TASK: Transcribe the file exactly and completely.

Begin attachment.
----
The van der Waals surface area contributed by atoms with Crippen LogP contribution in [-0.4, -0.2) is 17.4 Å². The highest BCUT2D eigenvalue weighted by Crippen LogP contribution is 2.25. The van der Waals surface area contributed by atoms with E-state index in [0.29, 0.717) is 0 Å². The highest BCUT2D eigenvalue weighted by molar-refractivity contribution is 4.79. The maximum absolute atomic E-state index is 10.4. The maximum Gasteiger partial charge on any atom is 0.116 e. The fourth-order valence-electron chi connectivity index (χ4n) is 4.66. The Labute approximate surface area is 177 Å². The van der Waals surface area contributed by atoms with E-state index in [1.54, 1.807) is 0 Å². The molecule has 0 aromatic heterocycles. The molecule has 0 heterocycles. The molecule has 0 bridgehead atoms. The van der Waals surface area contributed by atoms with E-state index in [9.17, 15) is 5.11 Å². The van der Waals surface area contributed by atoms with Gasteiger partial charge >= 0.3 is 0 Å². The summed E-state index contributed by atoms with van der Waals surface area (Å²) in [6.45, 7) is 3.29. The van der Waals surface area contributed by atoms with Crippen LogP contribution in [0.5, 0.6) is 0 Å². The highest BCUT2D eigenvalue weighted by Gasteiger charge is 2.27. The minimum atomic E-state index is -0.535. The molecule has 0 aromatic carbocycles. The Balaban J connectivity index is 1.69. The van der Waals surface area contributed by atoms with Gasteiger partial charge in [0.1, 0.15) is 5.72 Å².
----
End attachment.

The van der Waals surface area contributed by atoms with Crippen LogP contribution in [-0.4, -0.2) is 17.4 Å². The highest BCUT2D eigenvalue weighted by Crippen LogP contribution is 2.25. The van der Waals surface area contributed by atoms with E-state index in [0.29, 0.717) is 0 Å². The highest BCUT2D eigenvalue weighted by molar-refractivity contribution is 4.79. The maximum absolute atomic E-state index is 10.4. The maximum Gasteiger partial charge on any atom is 0.116 e. The fourth-order valence-electron chi connectivity index (χ4n) is 4.66. The Labute approximate surface area is 177 Å². The van der Waals surface area contributed by atoms with E-state index in [1.54, 1.807) is 0 Å². The molecule has 0 aromatic heterocycles. The molecule has 0 heterocycles. The molecule has 0 bridgehead atoms. The van der Waals surface area contributed by atoms with E-state index in [9.17, 15) is 5.11 Å². The van der Waals surface area contributed by atoms with Gasteiger partial charge >= 0.3 is 0 Å². The summed E-state index contributed by atoms with van der Waals surface area (Å²) in [6.45, 7) is 3.29. The van der Waals surface area contributed by atoms with Crippen LogP contribution in [0.5, 0.6) is 0 Å². The highest BCUT2D eigenvalue weighted by Gasteiger charge is 2.27. The minimum atomic E-state index is -0.535. The molecule has 0 aromatic carbocycles. The Balaban J connectivity index is 1.69. The van der Waals surface area contributed by atoms with Gasteiger partial charge in [0.1, 0.15) is 5.72 Å².